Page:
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Published: August 23rd 2016
As forecast the rain and wind did arrive overnight and this morning it is still raining so a good excuse to stay in bed a little longer as we are going to be later hitting the road to the far west of Wales.
By the time we thought we had better be stirring, the sky was starting to look a little more like clearing. We haven’t had much rained off on us on the BBA V3 with the wettest days being when we have been travelling between accommodations.
The west coast of Wales comes with some wild beauty and it may be that the wind that got up overnight might have made the seas on the coast the weather was coming from a little rougher and provide some photo opportunities.
Our plan is to head northwest to Cardigan, and then follow the coasts south to St David’s and return home giving us a sort of triangle trip for the day.
There were still spots of rain as we left Ammanford and got onto the A48 and then to the A40.
We were amused by Serena’s (GPS) attempt to pronounce the place names in Welsh rather than
the English equivalent where there was one. She didn’t try to do this in Ireland or Scotland for some reason where often there were Gaelic options.
However we had the atlas with us as well and could keep an eye on the direction she was taking us.
We had assumed by the small map you get after typing in the destination you wanted that she would take us along the A478 to reach Cardigan.
However, although we were heading in that direction she had discovered another more rural road taking us over the Preseli Hills with the road rising ever steadily up to where the mist swirled around the car.
It was pleasant enough territory to be driving through and there was very little other than what appeared to be ‘local traffic’. Every so often there would be a small settlement with a shop or a pub or both.
We had Cardigan already logged in as the destination so we knew eventually we would get to where we wanted to be and sure enough our track turned more westerly and we were soon entering Cardigan.
Cardigan was a busy coastal service town for the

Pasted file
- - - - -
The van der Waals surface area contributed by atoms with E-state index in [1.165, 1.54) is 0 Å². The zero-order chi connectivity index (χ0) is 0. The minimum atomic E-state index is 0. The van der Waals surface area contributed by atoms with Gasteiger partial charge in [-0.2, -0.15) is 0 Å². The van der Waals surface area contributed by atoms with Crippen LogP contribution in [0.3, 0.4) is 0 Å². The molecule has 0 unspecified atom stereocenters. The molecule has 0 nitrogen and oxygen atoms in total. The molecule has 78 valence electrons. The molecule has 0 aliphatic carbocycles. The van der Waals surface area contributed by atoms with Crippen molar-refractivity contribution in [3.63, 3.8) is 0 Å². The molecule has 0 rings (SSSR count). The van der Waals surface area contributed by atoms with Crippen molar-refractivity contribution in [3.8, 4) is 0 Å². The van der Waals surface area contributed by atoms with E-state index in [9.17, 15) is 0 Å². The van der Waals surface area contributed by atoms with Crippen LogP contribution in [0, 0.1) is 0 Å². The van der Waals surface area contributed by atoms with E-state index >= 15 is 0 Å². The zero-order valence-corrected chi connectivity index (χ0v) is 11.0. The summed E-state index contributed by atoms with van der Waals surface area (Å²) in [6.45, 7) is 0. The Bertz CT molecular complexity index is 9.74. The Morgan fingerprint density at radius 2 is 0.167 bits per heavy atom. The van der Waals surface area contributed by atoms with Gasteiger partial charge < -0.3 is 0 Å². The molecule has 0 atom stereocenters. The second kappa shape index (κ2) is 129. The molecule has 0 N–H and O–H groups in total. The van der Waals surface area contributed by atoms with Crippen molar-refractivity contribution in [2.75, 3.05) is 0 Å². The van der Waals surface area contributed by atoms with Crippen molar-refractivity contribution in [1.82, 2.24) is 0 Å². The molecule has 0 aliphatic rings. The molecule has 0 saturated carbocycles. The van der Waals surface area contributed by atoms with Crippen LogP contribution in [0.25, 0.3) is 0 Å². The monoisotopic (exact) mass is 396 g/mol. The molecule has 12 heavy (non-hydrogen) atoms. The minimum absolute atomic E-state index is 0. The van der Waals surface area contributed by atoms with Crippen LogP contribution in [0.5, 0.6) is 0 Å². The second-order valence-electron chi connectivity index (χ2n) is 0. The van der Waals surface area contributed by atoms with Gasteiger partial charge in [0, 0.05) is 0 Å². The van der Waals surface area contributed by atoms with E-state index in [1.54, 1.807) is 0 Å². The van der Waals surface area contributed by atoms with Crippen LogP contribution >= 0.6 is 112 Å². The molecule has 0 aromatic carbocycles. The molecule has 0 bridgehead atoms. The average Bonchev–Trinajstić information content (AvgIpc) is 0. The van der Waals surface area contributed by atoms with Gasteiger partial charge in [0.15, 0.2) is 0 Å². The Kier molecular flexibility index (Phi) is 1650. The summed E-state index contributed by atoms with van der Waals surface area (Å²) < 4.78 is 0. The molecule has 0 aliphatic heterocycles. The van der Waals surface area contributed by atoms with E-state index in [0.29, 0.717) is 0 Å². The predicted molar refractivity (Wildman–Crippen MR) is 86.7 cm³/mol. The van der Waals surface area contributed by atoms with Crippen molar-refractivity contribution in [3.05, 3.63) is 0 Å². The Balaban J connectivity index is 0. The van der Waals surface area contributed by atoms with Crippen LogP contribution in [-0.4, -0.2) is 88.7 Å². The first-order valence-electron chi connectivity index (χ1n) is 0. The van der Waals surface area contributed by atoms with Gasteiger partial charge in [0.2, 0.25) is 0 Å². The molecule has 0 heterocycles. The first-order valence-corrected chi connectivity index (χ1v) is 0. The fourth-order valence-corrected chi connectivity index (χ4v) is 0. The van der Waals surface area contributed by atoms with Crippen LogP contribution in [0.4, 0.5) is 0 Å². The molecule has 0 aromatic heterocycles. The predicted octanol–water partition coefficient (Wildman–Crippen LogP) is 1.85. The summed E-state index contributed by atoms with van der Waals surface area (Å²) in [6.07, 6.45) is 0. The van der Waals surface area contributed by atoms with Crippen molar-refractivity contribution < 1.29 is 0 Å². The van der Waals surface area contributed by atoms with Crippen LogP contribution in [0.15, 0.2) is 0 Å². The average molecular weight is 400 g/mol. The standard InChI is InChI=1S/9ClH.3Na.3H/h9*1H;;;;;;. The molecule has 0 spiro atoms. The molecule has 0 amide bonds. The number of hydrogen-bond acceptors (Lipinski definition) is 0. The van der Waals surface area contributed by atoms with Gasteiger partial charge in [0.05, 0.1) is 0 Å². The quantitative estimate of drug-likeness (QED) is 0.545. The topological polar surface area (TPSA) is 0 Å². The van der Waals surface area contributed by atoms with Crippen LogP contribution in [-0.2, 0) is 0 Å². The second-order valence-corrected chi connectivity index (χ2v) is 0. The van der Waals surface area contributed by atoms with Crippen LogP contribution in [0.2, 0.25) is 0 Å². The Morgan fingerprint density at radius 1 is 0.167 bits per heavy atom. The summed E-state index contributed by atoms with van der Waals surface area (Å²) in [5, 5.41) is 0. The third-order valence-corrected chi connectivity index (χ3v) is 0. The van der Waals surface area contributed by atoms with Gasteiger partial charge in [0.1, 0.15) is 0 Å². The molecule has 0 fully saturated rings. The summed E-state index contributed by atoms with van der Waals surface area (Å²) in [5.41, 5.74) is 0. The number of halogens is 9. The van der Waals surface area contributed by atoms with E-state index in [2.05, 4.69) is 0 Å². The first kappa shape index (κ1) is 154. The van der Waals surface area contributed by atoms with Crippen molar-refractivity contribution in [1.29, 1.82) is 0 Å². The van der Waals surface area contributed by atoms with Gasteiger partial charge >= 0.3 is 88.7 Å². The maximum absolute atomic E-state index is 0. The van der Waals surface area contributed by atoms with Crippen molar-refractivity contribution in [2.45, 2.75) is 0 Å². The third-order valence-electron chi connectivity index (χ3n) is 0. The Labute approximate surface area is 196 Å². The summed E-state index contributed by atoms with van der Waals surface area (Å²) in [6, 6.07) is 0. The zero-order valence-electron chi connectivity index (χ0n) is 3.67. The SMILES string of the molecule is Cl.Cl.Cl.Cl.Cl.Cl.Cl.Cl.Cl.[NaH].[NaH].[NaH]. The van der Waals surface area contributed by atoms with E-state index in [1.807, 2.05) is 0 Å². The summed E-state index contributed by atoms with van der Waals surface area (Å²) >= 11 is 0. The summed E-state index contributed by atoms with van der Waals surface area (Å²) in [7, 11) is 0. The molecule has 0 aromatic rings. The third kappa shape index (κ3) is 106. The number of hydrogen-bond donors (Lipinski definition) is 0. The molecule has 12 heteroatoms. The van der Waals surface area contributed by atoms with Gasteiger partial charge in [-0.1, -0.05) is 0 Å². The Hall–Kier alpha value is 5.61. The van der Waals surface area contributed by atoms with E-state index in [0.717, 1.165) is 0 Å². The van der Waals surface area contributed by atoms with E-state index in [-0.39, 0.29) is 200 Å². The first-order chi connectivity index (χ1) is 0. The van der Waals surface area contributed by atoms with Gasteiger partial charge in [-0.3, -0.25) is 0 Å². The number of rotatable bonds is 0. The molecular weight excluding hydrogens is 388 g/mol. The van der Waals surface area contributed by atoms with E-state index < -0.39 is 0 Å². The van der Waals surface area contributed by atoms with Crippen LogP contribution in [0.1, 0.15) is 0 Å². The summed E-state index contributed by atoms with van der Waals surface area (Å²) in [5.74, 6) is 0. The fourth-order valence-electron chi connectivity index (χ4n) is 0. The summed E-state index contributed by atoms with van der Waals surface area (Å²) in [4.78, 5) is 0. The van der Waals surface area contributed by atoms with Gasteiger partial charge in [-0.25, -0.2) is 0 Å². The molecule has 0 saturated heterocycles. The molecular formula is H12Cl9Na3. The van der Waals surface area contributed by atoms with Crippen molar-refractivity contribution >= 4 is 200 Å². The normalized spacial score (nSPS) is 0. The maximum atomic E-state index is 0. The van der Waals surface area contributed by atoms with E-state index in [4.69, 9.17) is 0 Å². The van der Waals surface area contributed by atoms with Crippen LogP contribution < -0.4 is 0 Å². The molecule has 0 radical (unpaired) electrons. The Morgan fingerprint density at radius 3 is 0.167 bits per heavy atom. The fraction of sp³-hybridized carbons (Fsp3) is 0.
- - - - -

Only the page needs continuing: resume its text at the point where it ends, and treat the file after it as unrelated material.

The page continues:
surrounding countryside and with the rain stopped and the sun coming out it seemed like everyone had headed to town. So much so that the only large parking area we found was already full with other cars waiting ahead of us ‘kerb crawling’.
We decided to head for what hopefully would be a quieter town to try and find a coastal walk and carried on down the Pembrokeshire Coast as we had planned on the A487 to the oddly named town of Fishguard.
We arrived first, as you do coming from the north, in Lower Fishguard which was where the town was originally established.
This narrow bay extending out towards the Irish Sea was first settled around 900AD and while they had been in plentiful supply was known for excellent catches of herring. Sadly today the herring are fished out and the tidal bay is used as an anchorage for yachts and small fishing boats.
Parking wasn’t difficult here and we took a walk along the quay where there was a row of what would have been fisherman’s houses back in the days of the herring. The houses had all been painted recently in soft tones
of yellow and blue and were looking quite smart.
There was a small cafe on the quay and we stopped for a coffee and our afternoon scone with jam and cream which is becoming quite a ritual that it is going to be hard to give up. The cost at 11 quid for the two of us won’t be hard to give up though and really it is a bit over the top when we could have two meals from a Wetherspoons pub for that money. However it is all about experiencing and enjoying the English or in this case, Welsh, way of life and anyway we hadn’t had any lunch.